September 7, 2013
by Christopher Parker (@wheresbossman)

Women Debate The Future Of Stand Up Paddle Racing

Women in SUP racingIt seems like 2013 has been the Year of Debate in the Stand Up Paddling world. From drafting to board classes to prize money to world championships and pretty much every little topic in between, informal talks, public discussion and downright heated arguments have become the norm.

SUP racing is at a crossroads; it’s gone from a small, novelty, niche sport into something bordering on the mainstream, with close to a thousand races around the world each year and a new breed of paddlers enjoying full-time careers on the water. And it’s this explosive growth that is fueling the debate, as different organisations and differing opinions jockey for control and attention, with influence on the future of the sport a reward.

So far we’ve heard a lot of talk and some serious action, but it’s mainly come from the male athletes. That changed recently however, with the Gorge Paddle Challenge in Oregon attracting one of the strongest fields of female paddlers we’ve seen outside the BOP, and one of the leading, Candice Appleby, using the chance to roundup the top female talent for a serious debate.

Twelve of the top women, including Andrea Moller, Gilian Gibree, Jenny Kalmbach and Talia Gangini sat down to debate the future of women in SUP racing. The topics discussed included prize money, board classes, separate race starts for women, as well as the juicy topic of drafting. did a great job of summarising the points raised, but the main issues were:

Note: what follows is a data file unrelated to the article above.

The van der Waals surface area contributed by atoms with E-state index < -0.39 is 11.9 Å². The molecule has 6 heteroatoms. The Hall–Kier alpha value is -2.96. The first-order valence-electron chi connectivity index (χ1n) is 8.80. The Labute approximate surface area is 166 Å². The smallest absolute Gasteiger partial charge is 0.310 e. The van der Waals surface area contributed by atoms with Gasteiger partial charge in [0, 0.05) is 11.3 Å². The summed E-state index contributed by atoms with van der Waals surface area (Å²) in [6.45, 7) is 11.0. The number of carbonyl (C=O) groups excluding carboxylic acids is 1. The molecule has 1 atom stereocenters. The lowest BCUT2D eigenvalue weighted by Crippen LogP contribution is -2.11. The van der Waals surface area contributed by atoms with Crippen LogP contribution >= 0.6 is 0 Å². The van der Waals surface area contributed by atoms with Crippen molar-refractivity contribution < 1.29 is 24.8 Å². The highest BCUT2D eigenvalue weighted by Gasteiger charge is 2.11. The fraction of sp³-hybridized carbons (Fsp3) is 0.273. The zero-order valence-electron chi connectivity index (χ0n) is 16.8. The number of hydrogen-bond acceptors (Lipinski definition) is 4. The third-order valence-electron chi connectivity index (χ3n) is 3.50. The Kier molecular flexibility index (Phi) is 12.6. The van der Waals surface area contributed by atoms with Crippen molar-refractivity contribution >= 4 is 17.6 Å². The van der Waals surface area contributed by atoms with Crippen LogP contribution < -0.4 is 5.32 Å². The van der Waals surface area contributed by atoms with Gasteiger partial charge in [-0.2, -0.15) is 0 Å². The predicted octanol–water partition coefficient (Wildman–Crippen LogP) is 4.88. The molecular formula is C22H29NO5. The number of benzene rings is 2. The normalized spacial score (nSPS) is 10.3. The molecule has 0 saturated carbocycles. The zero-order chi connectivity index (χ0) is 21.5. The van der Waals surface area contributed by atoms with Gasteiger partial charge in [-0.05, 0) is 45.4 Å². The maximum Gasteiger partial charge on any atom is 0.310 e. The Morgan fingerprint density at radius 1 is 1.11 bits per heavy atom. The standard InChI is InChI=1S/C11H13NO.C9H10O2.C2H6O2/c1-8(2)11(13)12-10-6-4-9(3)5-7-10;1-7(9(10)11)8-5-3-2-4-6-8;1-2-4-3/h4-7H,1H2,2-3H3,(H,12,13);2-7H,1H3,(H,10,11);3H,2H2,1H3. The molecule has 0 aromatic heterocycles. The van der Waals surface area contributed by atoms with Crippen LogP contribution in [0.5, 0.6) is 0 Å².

Prize Money: Women want equal prize money, or at the very least equal prize money for the top finishers, with potentially a deeper payout in the men’s.

Board Classes: A lot of different opinions but most women agree they’d prefer to be paddling the same sized boards as the men.

Race Starts: Most women seemed to agree they’d prefer their own, separate race starts, which would solve the problem of drafting and also give women more visibility, as the winning female wouldn’t be finishing in 20th spot overall (as happens at the BOP Elite Race, for example).

Drafting: 12 women, 12 different opinions… I don’t think anyone, male or female, will ever agree on drafting. Though one consensus seemed to be the need for clearer, more uniform rules.

Overall seemed like a good discussion and it’s great to see the leading women pushing the sport forward for female paddle athletes around the world. With the rumoured “SUP Athletes Association” likely to gather steam around the BOP California later this month, it’s likely we’ll see a lot more of these sit-down discussions among the influential paddlers.

Click here to read the whole article over on SUP Connect.